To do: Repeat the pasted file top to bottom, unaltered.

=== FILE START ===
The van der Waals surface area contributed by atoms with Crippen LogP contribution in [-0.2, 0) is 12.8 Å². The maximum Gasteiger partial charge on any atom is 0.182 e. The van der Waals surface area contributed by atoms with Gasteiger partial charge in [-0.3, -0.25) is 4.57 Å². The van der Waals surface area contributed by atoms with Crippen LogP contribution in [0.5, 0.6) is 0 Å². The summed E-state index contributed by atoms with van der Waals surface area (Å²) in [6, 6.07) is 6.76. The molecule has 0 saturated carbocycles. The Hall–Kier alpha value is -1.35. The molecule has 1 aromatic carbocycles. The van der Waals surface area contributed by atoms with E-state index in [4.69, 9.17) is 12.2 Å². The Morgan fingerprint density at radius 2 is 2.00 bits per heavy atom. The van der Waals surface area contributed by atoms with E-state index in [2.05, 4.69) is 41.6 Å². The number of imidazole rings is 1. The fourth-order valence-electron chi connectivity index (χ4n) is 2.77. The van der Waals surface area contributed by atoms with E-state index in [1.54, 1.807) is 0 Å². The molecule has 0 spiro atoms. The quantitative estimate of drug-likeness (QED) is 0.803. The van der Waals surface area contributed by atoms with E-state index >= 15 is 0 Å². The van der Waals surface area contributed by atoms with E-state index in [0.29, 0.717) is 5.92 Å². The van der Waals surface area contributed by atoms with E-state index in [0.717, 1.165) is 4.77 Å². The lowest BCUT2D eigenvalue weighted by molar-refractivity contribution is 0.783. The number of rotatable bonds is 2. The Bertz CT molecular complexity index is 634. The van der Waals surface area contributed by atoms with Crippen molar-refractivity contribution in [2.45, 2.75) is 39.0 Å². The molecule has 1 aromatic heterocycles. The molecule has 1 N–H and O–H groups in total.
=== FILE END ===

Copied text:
The van der Waals surface area contributed by atoms with Crippen LogP contribution in [-0.2, 0) is 12.8 Å². The maximum Gasteiger partial charge on any atom is 0.182 e. The van der Waals surface area contributed by atoms with Gasteiger partial charge in [-0.3, -0.25) is 4.57 Å². The van der Waals surface area contributed by atoms with Crippen LogP contribution in [0.5, 0.6) is 0 Å². The summed E-state index contributed by atoms with van der Waals surface area (Å²) in [6, 6.07) is 6.76. The molecule has 0 saturated carbocycles. The Hall–Kier alpha value is -1.35. The molecule has 1 aromatic carbocycles. The van der Waals surface area contributed by atoms with E-state index in [4.69, 9.17) is 12.2 Å². The Morgan fingerprint density at radius 2 is 2.00 bits per heavy atom. The van der Waals surface area contributed by atoms with E-state index in [2.05, 4.69) is 41.6 Å². The number of imidazole rings is 1. The fourth-order valence-electron chi connectivity index (χ4n) is 2.77. The van der Waals surface area contributed by atoms with E-state index in [1.54, 1.807) is 0 Å². The molecule has 0 spiro atoms. The quantitative estimate of drug-likeness (QED) is 0.803. The van der Waals surface area contributed by atoms with E-state index >= 15 is 0 Å². The van der Waals surface area contributed by atoms with E-state index in [0.29, 0.717) is 5.92 Å². The van der Waals surface area contributed by atoms with E-state index in [0.717, 1.165) is 4.77 Å². The lowest BCUT2D eigenvalue weighted by molar-refractivity contribution is 0.783. The number of rotatable bonds is 2. The Bertz CT molecular complexity index is 634. The van der Waals surface area contributed by atoms with Crippen molar-refractivity contribution in [2.45, 2.75) is 39.0 Å². The molecule has 1 aromatic heterocycles. The molecule has 1 N–H and O–H groups in total.